While the existing subway was constructed to accommodate a potential second railway track, there is, at present, only one railway track which occupies the southern portion of the superstructure. Similarly, in order to accommodate potential expansion of Provincial Highway 21 into a four-lane divided highway, the parties agreed, when the subway was originally constructed, that the western abutment of the subway would be built in such a way that it could be converted into an intermediate pier upon which another span could be added. The parties originally disagreed as to whether the portion of the structure that was built to accommodate a future second railway track should be included as part of the "basic grade separation". Designation of this part of the structure as part of the basic grade separation would mean that the costs of its construction could be included in any shareable costs assigned by the Agency in its decision. That issue was, however, resolved by the parties during the course of the proceedings.


The issue to be addressed is what proportion of the costs is to be borne by each party with respect to the reconstruction of the subway.


Alberta Transportation estimates that the total costs of the project will be $2,116,000. Alberta Transportation submits that CN should be responsible for 25 percent of the total costs of the project, based on the apportionment of costs by the RTC for the construction of the existing subway. After the application of the 80 percent contribution from the Railway Grade Crossing Fund towards the costs of the original subway, the RTC apportioned the remaining costs in the following manner: 25 percent to CN and 75 percent to the Department of Highways and Transport of the Province of Alberta.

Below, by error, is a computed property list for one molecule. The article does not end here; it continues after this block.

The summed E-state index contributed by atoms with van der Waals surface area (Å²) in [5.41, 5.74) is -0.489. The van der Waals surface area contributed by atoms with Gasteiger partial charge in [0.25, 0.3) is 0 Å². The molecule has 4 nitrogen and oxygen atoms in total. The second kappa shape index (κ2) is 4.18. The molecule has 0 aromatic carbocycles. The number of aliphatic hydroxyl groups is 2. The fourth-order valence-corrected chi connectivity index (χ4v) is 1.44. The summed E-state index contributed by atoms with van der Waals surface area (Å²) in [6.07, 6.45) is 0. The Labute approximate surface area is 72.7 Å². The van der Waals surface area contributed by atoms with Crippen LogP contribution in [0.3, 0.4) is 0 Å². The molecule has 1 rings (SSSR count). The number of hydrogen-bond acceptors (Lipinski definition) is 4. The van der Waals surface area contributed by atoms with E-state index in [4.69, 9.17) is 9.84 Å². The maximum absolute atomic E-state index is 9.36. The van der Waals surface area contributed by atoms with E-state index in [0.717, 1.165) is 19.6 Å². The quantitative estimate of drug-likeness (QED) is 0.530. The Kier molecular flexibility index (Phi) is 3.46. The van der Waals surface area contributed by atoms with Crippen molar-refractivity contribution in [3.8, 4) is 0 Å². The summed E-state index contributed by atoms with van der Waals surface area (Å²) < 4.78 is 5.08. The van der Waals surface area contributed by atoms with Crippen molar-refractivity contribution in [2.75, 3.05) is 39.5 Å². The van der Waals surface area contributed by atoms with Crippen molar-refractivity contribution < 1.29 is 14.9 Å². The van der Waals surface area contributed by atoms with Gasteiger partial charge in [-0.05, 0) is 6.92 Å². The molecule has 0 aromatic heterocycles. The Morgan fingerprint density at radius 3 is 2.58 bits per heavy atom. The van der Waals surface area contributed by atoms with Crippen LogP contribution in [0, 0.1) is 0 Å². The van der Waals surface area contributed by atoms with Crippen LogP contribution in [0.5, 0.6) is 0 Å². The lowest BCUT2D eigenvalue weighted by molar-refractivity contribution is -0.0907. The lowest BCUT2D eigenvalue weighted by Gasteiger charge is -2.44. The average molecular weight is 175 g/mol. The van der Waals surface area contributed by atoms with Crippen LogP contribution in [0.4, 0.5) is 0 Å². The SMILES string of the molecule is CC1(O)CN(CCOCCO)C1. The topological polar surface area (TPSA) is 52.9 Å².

Alberta Transportation submits that pursuant to section 3 of the National Transportation Agency's Guidelines on the Apportionment of Costs of Grade Separations (hereinafter the Guidelines), the benefits accruing to each party have been considered. Alberta Transportation further submits that the purpose of these Guidelines is to avoid having to revisit the matter of benefits each time a grade separation is reconstructed.

Alberta Transportation states that it is senior at the subject road crossing as it was senior at the original at-grade crossing. Construction and subsequent reconstruction of the subway would not have been required without the presence of the railway line. Thus, the subway is, in fact, a liability to Alberta Transportation.

Alberta Transportation is of the opinion that both parties will benefit from the proposal as, in addition to the forecasted growth in highway traffic, CN can better accommodate railway traffic volumes that have increased in the form of longer trains and increased tonnage hauled. Alberta Transportation thus submits that as both parties have increased their facilities since 1978, the original 25/75 percent cost apportionment formula is still reasonable and equitable.

Alberta Transportation further asserts that both parties have a responsibility to ensure the safety of the travelling public.